FOLLOW THE LEADER
The annual migration in East Africa is a challenge to photograph in a manner that does justice to its enormity. One single photograph is unlikely to have an expansive enough narrative and often film footage is a more effective medium. Strong artists such as Nick Brandt have taken some evocative stills, but much of the work I see, including my own, has left me unmoved.
The river crossings in normal years attract huge numbers of jeeps laden with cameras and a rather undignified dash for pole position accompanies the start of each crossing. I have not enjoyed these experiences over the years as I find it something of a chaotic scrum. The quiet serenity of the Serengeti is interrupted by the noise of 500 camera motor drives each being operated with the finger pressed firmly down on the shutter release. It’s akin to the paparazzi greeting a celebrity exiting a night club.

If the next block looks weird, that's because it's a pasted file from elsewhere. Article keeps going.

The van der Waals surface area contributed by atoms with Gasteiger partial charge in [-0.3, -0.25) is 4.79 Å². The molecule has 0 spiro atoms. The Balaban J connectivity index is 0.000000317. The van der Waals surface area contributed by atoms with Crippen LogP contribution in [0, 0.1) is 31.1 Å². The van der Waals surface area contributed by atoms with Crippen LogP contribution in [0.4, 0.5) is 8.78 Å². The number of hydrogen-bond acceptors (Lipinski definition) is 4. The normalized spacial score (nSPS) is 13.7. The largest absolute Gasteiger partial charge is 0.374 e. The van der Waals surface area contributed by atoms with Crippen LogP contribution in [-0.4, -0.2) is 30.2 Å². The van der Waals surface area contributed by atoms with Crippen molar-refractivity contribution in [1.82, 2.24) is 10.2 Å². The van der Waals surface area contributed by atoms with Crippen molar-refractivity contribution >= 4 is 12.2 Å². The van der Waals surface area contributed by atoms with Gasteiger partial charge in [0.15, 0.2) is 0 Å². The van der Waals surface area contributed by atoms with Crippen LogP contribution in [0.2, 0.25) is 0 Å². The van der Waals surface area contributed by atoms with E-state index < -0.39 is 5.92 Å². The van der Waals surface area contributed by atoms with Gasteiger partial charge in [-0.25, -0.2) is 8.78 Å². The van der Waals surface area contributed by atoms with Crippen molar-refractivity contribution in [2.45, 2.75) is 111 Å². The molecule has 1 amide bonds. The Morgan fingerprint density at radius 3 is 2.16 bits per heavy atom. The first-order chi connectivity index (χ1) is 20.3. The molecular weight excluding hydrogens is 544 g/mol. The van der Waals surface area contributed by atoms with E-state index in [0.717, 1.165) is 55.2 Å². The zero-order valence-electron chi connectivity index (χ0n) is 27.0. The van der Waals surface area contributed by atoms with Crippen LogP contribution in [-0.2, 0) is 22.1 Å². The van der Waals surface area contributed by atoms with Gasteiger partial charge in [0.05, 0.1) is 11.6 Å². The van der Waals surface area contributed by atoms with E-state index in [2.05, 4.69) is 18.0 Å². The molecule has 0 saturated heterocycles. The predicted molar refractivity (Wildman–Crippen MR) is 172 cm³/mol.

But it’s all rather different in 2020 as traffic numbers are down 90% and there is room to be on your own and avoid others. Last week my guide gambled on a likely crossing point and at first light, we crawled down the bank to the river’s edge with a view to shooting at 90 degrees to the crossing, not the 180 so often chosen. I knew it could be a long wait and I even took a book with me to kill time. That was a little naive given crocs and hippos hang out in the same area - this was clearly no library. I never turned a page.
But after a couple of hours, I had my moment. There is even a semblance of order to what is normally the most chaotic scene imaginable and the olympic leap from the lead wildebeest certainly made the assignment successful. Not perhaps before time.